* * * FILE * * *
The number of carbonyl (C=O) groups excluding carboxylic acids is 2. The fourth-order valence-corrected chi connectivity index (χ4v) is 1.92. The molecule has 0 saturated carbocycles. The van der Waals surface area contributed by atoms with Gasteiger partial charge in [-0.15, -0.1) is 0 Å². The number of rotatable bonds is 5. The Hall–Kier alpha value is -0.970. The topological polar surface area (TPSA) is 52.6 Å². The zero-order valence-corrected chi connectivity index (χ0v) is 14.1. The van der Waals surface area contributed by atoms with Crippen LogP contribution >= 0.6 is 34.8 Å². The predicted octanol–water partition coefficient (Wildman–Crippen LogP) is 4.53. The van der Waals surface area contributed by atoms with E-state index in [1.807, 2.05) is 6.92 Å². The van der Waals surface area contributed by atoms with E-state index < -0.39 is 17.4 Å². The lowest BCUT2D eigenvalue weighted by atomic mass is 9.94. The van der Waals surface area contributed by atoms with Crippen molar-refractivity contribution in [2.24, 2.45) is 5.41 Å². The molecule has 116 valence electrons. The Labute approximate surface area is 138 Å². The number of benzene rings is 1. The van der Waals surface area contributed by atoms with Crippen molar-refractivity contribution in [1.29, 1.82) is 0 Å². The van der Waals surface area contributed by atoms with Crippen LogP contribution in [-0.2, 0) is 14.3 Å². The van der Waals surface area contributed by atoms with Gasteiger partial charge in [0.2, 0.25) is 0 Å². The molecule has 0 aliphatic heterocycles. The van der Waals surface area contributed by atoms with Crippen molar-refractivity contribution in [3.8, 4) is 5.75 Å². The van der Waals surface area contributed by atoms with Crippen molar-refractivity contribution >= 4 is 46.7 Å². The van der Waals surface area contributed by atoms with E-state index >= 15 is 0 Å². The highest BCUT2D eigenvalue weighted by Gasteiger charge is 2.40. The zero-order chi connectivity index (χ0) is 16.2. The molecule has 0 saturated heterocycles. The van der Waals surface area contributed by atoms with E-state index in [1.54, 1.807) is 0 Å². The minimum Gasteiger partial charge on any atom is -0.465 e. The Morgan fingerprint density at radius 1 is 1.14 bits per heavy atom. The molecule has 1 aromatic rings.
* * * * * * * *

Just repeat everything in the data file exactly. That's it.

The number of carbonyl (C=O) groups excluding carboxylic acids is 2. The fourth-order valence-corrected chi connectivity index (χ4v) is 1.92. The molecule has 0 saturated carbocycles. The van der Waals surface area contributed by atoms with Gasteiger partial charge in [-0.15, -0.1) is 0 Å². The number of rotatable bonds is 5. The Hall–Kier alpha value is -0.970. The topological polar surface area (TPSA) is 52.6 Å². The zero-order valence-corrected chi connectivity index (χ0v) is 14.1. The van der Waals surface area contributed by atoms with Crippen LogP contribution >= 0.6 is 34.8 Å². The predicted octanol–water partition coefficient (Wildman–Crippen LogP) is 4.53. The van der Waals surface area contributed by atoms with E-state index in [1.807, 2.05) is 6.92 Å². The van der Waals surface area contributed by atoms with E-state index < -0.39 is 17.4 Å². The lowest BCUT2D eigenvalue weighted by atomic mass is 9.94. The van der Waals surface area contributed by atoms with Crippen molar-refractivity contribution in [2.24, 2.45) is 5.41 Å². The molecule has 116 valence electrons. The Labute approximate surface area is 138 Å². The number of benzene rings is 1. The van der Waals surface area contributed by atoms with Crippen molar-refractivity contribution in [1.29, 1.82) is 0 Å². The van der Waals surface area contributed by atoms with Crippen LogP contribution in [-0.2, 0) is 14.3 Å². The van der Waals surface area contributed by atoms with Gasteiger partial charge in [0.2, 0.25) is 0 Å². The molecule has 0 aliphatic heterocycles. The van der Waals surface area contributed by atoms with Crippen molar-refractivity contribution in [3.8, 4) is 5.75 Å². The van der Waals surface area contributed by atoms with Crippen molar-refractivity contribution >= 4 is 46.7 Å². The van der Waals surface area contributed by atoms with E-state index >= 15 is 0 Å². The highest BCUT2D eigenvalue weighted by Gasteiger charge is 2.40. The zero-order chi connectivity index (χ0) is 16.2. The molecule has 0 saturated heterocycles. The van der Waals surface area contributed by atoms with E-state index in [1.54, 1.807) is 0 Å². The minimum Gasteiger partial charge on any atom is -0.465 e. The Morgan fingerprint density at radius 1 is 1.14 bits per heavy atom. The molecule has 1 aromatic rings.